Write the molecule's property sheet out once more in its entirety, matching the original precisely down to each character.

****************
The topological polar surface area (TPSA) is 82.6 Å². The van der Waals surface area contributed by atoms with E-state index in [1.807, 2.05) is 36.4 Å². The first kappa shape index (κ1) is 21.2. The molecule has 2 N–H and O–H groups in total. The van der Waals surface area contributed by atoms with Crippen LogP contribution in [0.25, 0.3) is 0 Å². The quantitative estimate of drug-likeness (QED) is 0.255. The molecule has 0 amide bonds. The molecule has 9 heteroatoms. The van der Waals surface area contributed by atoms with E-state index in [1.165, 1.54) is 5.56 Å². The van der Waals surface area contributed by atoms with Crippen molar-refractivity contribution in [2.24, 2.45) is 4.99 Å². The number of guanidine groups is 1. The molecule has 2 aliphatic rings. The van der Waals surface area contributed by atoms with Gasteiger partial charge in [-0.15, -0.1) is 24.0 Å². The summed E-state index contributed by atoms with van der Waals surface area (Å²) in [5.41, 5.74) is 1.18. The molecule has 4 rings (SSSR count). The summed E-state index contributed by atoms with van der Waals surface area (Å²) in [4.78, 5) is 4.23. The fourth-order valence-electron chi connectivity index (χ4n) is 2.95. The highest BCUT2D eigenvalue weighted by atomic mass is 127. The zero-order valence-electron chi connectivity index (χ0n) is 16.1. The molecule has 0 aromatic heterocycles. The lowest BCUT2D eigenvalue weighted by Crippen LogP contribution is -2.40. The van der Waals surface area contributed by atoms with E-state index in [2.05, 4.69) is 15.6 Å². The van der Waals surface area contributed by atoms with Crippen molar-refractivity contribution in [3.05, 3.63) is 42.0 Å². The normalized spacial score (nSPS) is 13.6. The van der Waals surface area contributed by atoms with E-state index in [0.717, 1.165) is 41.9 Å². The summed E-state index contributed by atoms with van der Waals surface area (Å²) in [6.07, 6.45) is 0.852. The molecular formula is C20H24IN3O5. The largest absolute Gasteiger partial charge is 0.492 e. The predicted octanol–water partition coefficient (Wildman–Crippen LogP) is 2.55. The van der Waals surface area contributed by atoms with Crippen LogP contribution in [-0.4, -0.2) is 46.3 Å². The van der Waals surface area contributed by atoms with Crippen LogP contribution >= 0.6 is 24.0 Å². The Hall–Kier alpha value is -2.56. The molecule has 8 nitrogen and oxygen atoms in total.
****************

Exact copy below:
The topological polar surface area (TPSA) is 82.6 Å². The van der Waals surface area contributed by atoms with E-state index in [1.807, 2.05) is 36.4 Å². The first kappa shape index (κ1) is 21.2. The molecule has 2 N–H and O–H groups in total. The van der Waals surface area contributed by atoms with Crippen LogP contribution in [0.25, 0.3) is 0 Å². The quantitative estimate of drug-likeness (QED) is 0.255. The molecule has 0 amide bonds. The molecule has 9 heteroatoms. The van der Waals surface area contributed by atoms with E-state index in [1.165, 1.54) is 5.56 Å². The van der Waals surface area contributed by atoms with Crippen molar-refractivity contribution in [2.24, 2.45) is 4.99 Å². The number of guanidine groups is 1. The molecule has 2 aliphatic rings. The van der Waals surface area contributed by atoms with Gasteiger partial charge in [-0.15, -0.1) is 24.0 Å². The summed E-state index contributed by atoms with van der Waals surface area (Å²) in [5.41, 5.74) is 1.18. The molecule has 4 rings (SSSR count). The summed E-state index contributed by atoms with van der Waals surface area (Å²) in [4.78, 5) is 4.23. The fourth-order valence-electron chi connectivity index (χ4n) is 2.95. The highest BCUT2D eigenvalue weighted by atomic mass is 127. The zero-order valence-electron chi connectivity index (χ0n) is 16.1. The molecule has 0 aromatic heterocycles. The lowest BCUT2D eigenvalue weighted by Crippen LogP contribution is -2.40. The van der Waals surface area contributed by atoms with E-state index in [2.05, 4.69) is 15.6 Å². The van der Waals surface area contributed by atoms with Crippen molar-refractivity contribution in [3.05, 3.63) is 42.0 Å². The normalized spacial score (nSPS) is 13.6. The van der Waals surface area contributed by atoms with E-state index in [0.717, 1.165) is 41.9 Å². The summed E-state index contributed by atoms with van der Waals surface area (Å²) in [6.07, 6.45) is 0.852. The molecular formula is C20H24IN3O5. The largest absolute Gasteiger partial charge is 0.492 e. The predicted octanol–water partition coefficient (Wildman–Crippen LogP) is 2.55. The van der Waals surface area contributed by atoms with Crippen LogP contribution in [-0.4, -0.2) is 46.3 Å². The van der Waals surface area contributed by atoms with Crippen LogP contribution >= 0.6 is 24.0 Å². The Hall–Kier alpha value is -2.56. The molecule has 8 nitrogen and oxygen atoms in total.